Lockdowns Versus Herd Immunity--Which Policy Is Best for Israeli Lives and the Economy

In 2022, the world was greeted with what has been the new normal since 2020–COVID infections and uncertainty, but with a difference; now there are several vaccines and a coronavirus-fighting pill from Pfizer introduced into Israel.

News of omicron reached the headlines in early December. Israel immediately imposed travel bans to delay the introduction of this highly contagious form of COVID into its borders, but in a few short weeks, cases rose to 5,000 daily.

The Israeli government begins the new year faced with a choice between lockdowns, which was the dominant policy during the pre-vaccine phase of the pandemic and herd immunity, allowing the virus to run its course, even if it means large numbers of COVID cases in Israel.

The considerations at stake are the health of Israeli citizens as well as the health of the economy. Prime Minister Bennett urged vaccinations instead of lockdowns even as COVID cases surged in the summer of 2021. However, with the omicron variant overwhelming testing sites and amid predictions that 1 out of every 3 Israelis will likely be infected, the dilemma is a serious one.

Pros of the Herd Immunity Policy

“Herd immunity” refers to a situation in which an infectious disease no longer has a serious effect on a population when a crucial majority becomes immune to it, either through vaccinations or because they have built up antibodies through previous infection.

This was termed the “Swedish Model” when Sweden in the first phase of the pandemic did not institute lockdowns but allowed the country to function normally. However, the fatalities that resulted were higher than expected and the model was ultimately not considered a wholly successful one.

However, a modified version of the Swedish model could be an effective policy in Israel, since it will be less hazardous given that the majority of the population is vaccinated and because omicron has led to fewer hospitalizations than previous iterations. It is estimated that those with three vaccinations have an 88% chance of staying out of the hospital if they catch omicron.

The herd immunity model is being floated as a way to deal with omicron, and one of its main proponents is Bar Ilan University professor Michael Edelstein who told the Times of Israel that the herd immunity plan may be more effective and less harmful now than in 2020, “Now, things are different, and we have the tools to give the population a level of protection against the disease that we didn’t have back in the day. There wasn’t and it was much more of a gamble.

In addition, herd immunity would allow Israel’s economy to stay open and operate normally, which is one of the main reasons the government has been opposed, up until now, to lockdowns.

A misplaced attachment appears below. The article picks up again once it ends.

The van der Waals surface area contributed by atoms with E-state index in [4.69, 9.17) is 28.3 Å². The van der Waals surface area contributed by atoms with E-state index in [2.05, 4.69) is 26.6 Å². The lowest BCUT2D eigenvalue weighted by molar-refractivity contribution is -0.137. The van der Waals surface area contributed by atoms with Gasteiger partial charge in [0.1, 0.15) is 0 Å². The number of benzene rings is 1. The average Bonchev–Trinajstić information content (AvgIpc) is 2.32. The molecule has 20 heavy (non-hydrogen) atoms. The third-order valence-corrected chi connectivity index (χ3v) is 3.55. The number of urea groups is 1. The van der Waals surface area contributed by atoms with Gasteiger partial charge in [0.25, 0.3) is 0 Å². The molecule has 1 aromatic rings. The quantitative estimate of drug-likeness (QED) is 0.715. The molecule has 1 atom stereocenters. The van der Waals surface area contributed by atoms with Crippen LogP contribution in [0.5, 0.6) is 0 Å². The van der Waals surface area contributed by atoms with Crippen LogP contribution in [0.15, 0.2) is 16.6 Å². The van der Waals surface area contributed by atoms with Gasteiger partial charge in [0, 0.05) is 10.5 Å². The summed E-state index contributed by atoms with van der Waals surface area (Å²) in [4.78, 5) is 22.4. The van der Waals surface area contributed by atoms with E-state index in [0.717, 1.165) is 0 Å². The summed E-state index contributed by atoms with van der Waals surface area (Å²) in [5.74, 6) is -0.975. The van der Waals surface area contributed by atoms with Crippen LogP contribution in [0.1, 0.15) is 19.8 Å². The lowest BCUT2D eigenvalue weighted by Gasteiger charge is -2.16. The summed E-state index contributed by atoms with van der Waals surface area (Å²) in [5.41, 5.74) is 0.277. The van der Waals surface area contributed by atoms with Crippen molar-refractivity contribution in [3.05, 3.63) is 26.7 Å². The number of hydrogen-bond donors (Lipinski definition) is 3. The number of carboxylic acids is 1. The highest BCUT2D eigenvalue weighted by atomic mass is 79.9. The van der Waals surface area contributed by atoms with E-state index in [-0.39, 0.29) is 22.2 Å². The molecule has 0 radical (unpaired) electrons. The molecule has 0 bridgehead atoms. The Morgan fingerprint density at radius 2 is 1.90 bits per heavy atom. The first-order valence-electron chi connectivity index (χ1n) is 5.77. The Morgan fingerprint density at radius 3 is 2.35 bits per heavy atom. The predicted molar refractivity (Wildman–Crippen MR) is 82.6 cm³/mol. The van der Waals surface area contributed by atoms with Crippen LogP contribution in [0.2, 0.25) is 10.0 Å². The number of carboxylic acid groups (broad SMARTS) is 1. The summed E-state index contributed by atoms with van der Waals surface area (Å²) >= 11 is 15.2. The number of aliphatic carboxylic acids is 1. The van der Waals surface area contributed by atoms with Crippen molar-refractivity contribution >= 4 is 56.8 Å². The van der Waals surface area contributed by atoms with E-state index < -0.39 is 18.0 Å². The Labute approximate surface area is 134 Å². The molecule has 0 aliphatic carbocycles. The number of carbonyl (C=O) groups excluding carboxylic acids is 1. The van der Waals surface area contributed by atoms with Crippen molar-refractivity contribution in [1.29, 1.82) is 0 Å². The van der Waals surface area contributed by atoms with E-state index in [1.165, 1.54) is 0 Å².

Why Lockdowns May Still Happen

Even though health experts like Professor Edelstein consider herd immunity a possibility, he also points out that hospitals could get overwhelmed. “It’s a matter of math,” he said. “If Omicron is four times more transmissible than Delta but two times less severe, you still end with twice the number of people in hospital.”

In this case, some sectors of the economy would likely shut down by default with the number of people in quarantine, those worried about going out and wanting to protect their children and elderly parents by keeping them at home.

What Is the Likely Omicron Scenario for Israel?

In the first week of January 2022, omicron numbers increase, there are no lockdowns and tests are running out. Many people are going to work and school as usual but are bracing for the need for lockdowns if they have to go into quarantine and hospital numbers increase.

However, it is likely to assume any upcoming lockdown may not be as extensive or severe as those in the past because vaccinations lead to less severe illness, there are now treatments for COVID-19 and the omicron variant is milder.

A short-term lockdown may harm the service sector to some extent, but this can be relieved with deliveries.  Many businesses still operate efficiently with workers doing tasks at home with conferencing software. The fact that Israel was able to emerge from Delta with a 7% economic growth rate bodes well for any situation omicron might bring.

Invest in Israel’s Economic Recovery

Israel has showed economic momentum rising out of the depths of the pandemic, and even through variants, the country’s economy has rebounded significantly. The fact that omicron is milder than earlier versions is a good sign indication for continued growth, particularly in sectors like tech, which are less affected by social distancing and lockdowns, should they occur in 2022.

This scenario looks hopeful for continued growth in Israeli investments, such as stocks or ETFs, which provide a broader exposure to Israel’s economy.

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